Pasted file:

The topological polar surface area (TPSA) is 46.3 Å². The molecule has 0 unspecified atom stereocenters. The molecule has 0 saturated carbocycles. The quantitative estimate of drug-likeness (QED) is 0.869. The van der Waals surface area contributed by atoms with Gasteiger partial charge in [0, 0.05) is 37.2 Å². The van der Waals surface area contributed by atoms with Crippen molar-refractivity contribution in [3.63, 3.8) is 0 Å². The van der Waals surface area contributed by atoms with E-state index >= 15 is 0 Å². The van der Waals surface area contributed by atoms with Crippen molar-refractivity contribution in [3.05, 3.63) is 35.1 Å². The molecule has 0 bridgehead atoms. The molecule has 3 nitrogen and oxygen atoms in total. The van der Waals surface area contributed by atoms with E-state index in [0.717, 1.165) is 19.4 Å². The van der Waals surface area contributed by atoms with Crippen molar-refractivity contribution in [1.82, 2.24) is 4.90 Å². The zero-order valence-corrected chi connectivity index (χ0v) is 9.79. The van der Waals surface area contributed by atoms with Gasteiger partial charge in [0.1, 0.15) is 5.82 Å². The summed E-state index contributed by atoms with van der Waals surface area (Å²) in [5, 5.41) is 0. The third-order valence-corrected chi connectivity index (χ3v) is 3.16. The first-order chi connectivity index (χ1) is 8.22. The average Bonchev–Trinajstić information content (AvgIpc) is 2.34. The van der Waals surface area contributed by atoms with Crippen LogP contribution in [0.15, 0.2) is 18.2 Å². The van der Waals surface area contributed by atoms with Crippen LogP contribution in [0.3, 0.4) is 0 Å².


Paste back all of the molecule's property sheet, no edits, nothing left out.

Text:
The topological polar surface area (TPSA) is 46.3 Å². The molecule has 0 unspecified atom stereocenters. The molecule has 0 saturated carbocycles. The quantitative estimate of drug-likeness (QED) is 0.869. The van der Waals surface area contributed by atoms with Gasteiger partial charge in [0, 0.05) is 37.2 Å². The van der Waals surface area contributed by atoms with Crippen molar-refractivity contribution in [3.63, 3.8) is 0 Å². The van der Waals surface area contributed by atoms with E-state index >= 15 is 0 Å². The van der Waals surface area contributed by atoms with Crippen molar-refractivity contribution in [3.05, 3.63) is 35.1 Å². The molecule has 0 bridgehead atoms. The molecule has 3 nitrogen and oxygen atoms in total. The van der Waals surface area contributed by atoms with E-state index in [0.717, 1.165) is 19.4 Å². The van der Waals surface area contributed by atoms with Crippen molar-refractivity contribution in [1.82, 2.24) is 4.90 Å². The zero-order valence-corrected chi connectivity index (χ0v) is 9.79. The van der Waals surface area contributed by atoms with Gasteiger partial charge in [0.1, 0.15) is 5.82 Å². The summed E-state index contributed by atoms with van der Waals surface area (Å²) in [5, 5.41) is 0. The third-order valence-corrected chi connectivity index (χ3v) is 3.16. The first-order chi connectivity index (χ1) is 8.22. The average Bonchev–Trinajstić information content (AvgIpc) is 2.34. The van der Waals surface area contributed by atoms with Crippen LogP contribution in [0.15, 0.2) is 18.2 Å². The van der Waals surface area contributed by atoms with Crippen LogP contribution in [0.3, 0.4) is 0 Å².